Assessing the impact of the response to gender-based violence (GBV) interventions in Gwembe district.

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Malambo, Morris Debson
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The University of Zambia
Background: Records at the Victim Support Unit (VSU) of the Zambia Police Service show that reported GBV cases annually from 2012 indicate an upward increase from 12,924 cases in 2012 to 18,080 in 2015, and 22,073 cases in 2018, to 25,121 cases in 2019, while in 2020 cases shot to 26,370 before showing a slight drop to 20,540 in 2021. ( Main objective: To assess the effectiveness of the response to Gender based violence interventions against women and girls in Gwembe district. Method: A quantitative cross sectional survey that was “Assessing the impact of the response to Gender Based Violence (GBV) intervention in Gwembe District-Zambia’’ The study was a descriptive cross-sectional in nature where a multistage random sampling procedure was used to select 8 wards and 16 villages. A systematic sampling was used to determine household interval in each village. A total of 102 respondents had either experienced or survived GBV in Gwembe district plus 17 key informants (implementers/stakeholders) comprised the sample under study. The study used semi-structured questionnaires to collect primary data. The study report is presented using descriptive statistics namely, frequencies and percentages. The findings were as follows: women realization of corporal punishment as being abuse stood at 89.9%, while whether GBV cases had declined in Gwembe district declined was 76.5%. However, reporting of cases of abuse to VSU stood at only 9.8%. With regard to impact of the response interventions against GBV in Gwembe district, efforts to bring the perpetrators to book by VSU was (10) 100% of 10 survivors, however the (92) 90.2% of 102 survivors did not report their abuse to VSU but handled the abuse domestically, usually by survivors’ relatives who charged the perpetrator with an animal e.g cow or some goats. The study found a significant relationship between distance and reporting of abuse to VSU as the majority of women (72) 70.6% of 102 women who survived GBV lived within 5km radius, while survivors that lived beyond 15 km accounted for (22) 21.6 %, thus distance was a hindrance to reporting of cases. The study recommends that Government and cooperating: i. Establish a GBV response centre within Gwembe valley. ii. To consider establishing a GBV one stop centre in Gwembe.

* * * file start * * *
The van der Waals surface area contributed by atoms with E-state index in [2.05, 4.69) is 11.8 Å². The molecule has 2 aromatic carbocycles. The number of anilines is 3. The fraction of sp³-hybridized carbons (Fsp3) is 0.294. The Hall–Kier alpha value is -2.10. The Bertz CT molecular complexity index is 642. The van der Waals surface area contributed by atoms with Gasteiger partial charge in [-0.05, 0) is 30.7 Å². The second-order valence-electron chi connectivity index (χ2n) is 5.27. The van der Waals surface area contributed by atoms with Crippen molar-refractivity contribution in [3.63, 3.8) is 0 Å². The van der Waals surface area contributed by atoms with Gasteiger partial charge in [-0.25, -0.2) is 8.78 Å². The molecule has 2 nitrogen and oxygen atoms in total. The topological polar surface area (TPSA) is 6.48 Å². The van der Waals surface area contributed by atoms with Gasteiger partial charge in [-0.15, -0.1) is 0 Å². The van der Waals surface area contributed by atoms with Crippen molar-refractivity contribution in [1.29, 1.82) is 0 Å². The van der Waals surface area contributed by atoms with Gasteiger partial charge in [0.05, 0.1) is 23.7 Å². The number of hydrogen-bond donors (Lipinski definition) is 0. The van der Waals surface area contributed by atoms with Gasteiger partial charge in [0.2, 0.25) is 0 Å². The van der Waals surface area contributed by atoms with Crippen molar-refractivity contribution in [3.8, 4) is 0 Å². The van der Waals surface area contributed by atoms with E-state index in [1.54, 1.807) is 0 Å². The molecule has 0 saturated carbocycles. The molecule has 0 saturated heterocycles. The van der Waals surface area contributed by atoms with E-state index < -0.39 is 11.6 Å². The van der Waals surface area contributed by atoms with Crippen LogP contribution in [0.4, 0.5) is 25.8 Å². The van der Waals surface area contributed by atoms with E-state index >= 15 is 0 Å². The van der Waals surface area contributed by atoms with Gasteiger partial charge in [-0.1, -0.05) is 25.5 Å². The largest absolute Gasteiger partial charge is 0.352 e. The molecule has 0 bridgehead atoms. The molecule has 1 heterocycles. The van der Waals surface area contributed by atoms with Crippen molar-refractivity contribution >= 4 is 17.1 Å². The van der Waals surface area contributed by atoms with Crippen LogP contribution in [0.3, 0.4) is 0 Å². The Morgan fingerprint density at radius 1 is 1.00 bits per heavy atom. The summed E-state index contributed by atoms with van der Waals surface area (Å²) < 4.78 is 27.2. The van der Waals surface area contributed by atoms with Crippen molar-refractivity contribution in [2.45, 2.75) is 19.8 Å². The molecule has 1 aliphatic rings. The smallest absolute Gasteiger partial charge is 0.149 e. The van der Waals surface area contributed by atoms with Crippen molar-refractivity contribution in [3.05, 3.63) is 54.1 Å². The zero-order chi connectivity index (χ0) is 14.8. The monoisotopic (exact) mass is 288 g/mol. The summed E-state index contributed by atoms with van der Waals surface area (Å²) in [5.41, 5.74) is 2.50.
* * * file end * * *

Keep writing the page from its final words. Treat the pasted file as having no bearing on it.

Thesis of Master of Science of Public Health